Mark Zuckerberg’s $40 Billion Metaverse Loss Is Just The Beginning

Mark Zuckerberg’s $40 Billion Metaverse Loss Is Just The Beginning

Mark Zuckerberg’s Reality Labs division has lost $40 billion since 2021, but that won’t stop Meta from plowing even more money into the project.

The revelations came with the release of Meta’s second-quarter results for 2023.

The end of the beginning

Meta announced its second quarter result on Tuesday, July 25, reporting growth in a number of key areas. Company revenues increased by 11% when compared to the same quarter last year.

The market reacted positively to Meta’s latest figures. The U.S. market closed on Friday with Meta Platforms Inc. stocks up by over 10% over the 5-day period to $325.48.

The results seem to validate Mark Zuckerberg’s cost-cutting strategy through 2023. Thousand of Meta workers have lost their jobs this year thanks to the plan known as the “year of efficiency.”

Some areas of the company are more efficient than others, however. Workers inside most areas of Meta have very little job safety, but those in Reality Labs – its metaverse division – enjoy protected status.

Mark Zuckerberg’s bet on the metaverse has now cost the company $40 billion since 2021, and it isn’t set to make a profit at any point in the near future. 

As Zuckerberg acknowledged to investors during Meta’s quarterly report call, the metaverse is the company’s long-term bet. The implication is that Meta and Zuckerberg are by no means at the end of their metaverse spending spree.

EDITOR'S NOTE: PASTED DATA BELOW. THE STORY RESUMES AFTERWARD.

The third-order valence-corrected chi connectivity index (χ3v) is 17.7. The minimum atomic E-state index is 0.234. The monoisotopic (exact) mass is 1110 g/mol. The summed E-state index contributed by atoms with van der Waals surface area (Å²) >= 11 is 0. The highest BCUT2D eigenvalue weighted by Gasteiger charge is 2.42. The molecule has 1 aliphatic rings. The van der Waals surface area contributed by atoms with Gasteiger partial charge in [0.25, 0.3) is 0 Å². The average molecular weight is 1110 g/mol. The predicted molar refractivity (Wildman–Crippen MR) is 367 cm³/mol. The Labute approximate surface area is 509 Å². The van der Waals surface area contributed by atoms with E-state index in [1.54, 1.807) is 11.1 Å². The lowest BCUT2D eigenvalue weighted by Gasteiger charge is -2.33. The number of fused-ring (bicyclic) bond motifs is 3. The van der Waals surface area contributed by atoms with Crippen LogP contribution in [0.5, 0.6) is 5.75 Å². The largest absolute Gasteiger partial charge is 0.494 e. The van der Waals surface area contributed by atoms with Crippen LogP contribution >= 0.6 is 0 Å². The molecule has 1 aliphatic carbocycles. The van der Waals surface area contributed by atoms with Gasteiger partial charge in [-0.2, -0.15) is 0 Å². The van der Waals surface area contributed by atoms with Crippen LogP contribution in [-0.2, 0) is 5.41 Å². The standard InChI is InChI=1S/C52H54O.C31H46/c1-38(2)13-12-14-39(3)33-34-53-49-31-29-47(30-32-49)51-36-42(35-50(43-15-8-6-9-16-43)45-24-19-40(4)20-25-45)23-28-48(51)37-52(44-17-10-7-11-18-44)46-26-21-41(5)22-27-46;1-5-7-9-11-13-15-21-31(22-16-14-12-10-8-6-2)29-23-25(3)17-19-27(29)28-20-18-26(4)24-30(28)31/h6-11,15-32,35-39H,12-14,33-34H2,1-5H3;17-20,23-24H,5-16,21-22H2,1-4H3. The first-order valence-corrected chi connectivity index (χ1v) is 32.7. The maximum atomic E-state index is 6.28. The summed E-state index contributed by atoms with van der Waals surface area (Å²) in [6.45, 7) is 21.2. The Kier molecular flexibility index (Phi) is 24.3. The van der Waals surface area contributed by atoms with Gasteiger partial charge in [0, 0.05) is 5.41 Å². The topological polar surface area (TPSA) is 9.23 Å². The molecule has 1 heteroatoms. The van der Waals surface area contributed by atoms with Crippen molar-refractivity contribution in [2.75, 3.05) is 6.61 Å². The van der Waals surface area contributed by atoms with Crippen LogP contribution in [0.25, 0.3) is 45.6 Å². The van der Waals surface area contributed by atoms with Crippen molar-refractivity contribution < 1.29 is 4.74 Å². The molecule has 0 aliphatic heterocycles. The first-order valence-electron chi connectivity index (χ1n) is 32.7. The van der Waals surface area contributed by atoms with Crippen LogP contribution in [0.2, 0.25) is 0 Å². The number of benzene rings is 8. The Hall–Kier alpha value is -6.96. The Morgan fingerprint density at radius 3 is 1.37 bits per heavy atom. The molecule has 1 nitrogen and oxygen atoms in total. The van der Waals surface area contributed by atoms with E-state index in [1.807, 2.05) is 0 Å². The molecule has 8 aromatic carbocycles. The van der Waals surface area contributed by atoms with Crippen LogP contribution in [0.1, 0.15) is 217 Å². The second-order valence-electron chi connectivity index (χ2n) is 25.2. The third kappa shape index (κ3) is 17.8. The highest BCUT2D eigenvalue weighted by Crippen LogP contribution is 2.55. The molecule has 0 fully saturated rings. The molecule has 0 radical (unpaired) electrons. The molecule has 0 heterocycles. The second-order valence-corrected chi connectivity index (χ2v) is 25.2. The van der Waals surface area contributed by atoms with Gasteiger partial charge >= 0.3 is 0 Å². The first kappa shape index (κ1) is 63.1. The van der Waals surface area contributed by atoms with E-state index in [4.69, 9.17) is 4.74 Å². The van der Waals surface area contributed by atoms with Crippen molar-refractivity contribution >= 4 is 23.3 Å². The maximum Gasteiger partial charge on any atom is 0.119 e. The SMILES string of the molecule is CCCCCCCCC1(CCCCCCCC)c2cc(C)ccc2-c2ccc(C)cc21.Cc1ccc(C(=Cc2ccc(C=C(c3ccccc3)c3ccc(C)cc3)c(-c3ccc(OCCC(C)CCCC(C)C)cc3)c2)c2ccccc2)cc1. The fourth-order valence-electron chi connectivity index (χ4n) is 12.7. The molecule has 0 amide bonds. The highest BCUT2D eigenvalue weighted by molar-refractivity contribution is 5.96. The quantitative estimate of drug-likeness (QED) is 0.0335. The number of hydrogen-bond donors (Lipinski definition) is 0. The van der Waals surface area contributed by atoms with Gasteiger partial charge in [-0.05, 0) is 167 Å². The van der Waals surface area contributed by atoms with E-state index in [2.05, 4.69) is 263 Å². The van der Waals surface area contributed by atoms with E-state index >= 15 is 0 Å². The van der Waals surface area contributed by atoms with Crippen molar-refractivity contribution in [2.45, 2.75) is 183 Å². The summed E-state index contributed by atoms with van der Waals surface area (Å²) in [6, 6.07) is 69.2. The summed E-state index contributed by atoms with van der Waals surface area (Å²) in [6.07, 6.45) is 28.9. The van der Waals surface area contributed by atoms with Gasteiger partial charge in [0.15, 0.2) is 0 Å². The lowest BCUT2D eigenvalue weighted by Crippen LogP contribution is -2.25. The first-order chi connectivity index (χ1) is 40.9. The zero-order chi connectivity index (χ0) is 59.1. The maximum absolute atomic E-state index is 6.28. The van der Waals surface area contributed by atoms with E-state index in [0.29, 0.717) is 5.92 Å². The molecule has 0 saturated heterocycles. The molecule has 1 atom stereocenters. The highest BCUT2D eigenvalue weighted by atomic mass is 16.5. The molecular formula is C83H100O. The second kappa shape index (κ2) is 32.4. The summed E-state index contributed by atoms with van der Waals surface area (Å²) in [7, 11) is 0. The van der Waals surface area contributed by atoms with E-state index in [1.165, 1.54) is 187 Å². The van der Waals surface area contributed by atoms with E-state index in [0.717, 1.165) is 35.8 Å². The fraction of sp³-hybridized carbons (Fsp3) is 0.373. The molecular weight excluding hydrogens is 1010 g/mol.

Reality Labs hemorrhages money

In the last quarter, Meta’s Reality Labs reported sales of $276 million. This is down from $452 million in the same quarter of last year.

This against losses of $3.7 billion for this quarter. This represents a gaping chasm of unprofitability. The division spends far more than any revenues it can hope to generate in the short to medium term.

Last fall, the company released an investor note setting out its intention to reduce yearly expenditure to $5 billion per year.

In 2022, the division lost $13.7 billion. Judging by quarterly losses thus far, the division is more likely to repeat the feat than come anywhere close to its optimistic $5 billion cap. 

Meta said, “for Reality Labs, we expect operating losses to increase meaningfully year-over-year due to our ongoing product development efforts in augmented reality/virtual reality and investments to further scale our ecosystem.”

While Reality Labs was receiving a sizeable chunk of Meta’s expenditure, the rest of the company was also spending money, despite Meta’s claims of frugality in 2023.

Costs and expenses rose by 10% year-over-year for the quarter to $22.61 billion. This included legal expenses of $1.87 billion and “restructuring charges” of $780 million – otherwise known as redundancy packages.

Meta Q2 results at a glance

  • Daily active people (DAP) of 3.07 billion, up by 7% year-over-year (all platforms).
  • Facebook daily active users (DAU) of 2.06 billion, up by 5% year-over-year.
  • Ad impressions up by 34% year-over-year.
  • The average price per advert decreased by 16% year-over-year.
  • Company revenues of $32 billion, increased by 11% year-over-year
  • Company costs increased to $22.61 billion, an increase of 10% year-over-year.
  • Capital expenditures of $6.35 billion for the quarter were also incurred.

Year-over-year means the current figures are being compared to the same period of time in the previous year.

Image credits: Shutterstock, CC images, Midjourney, Unsplash.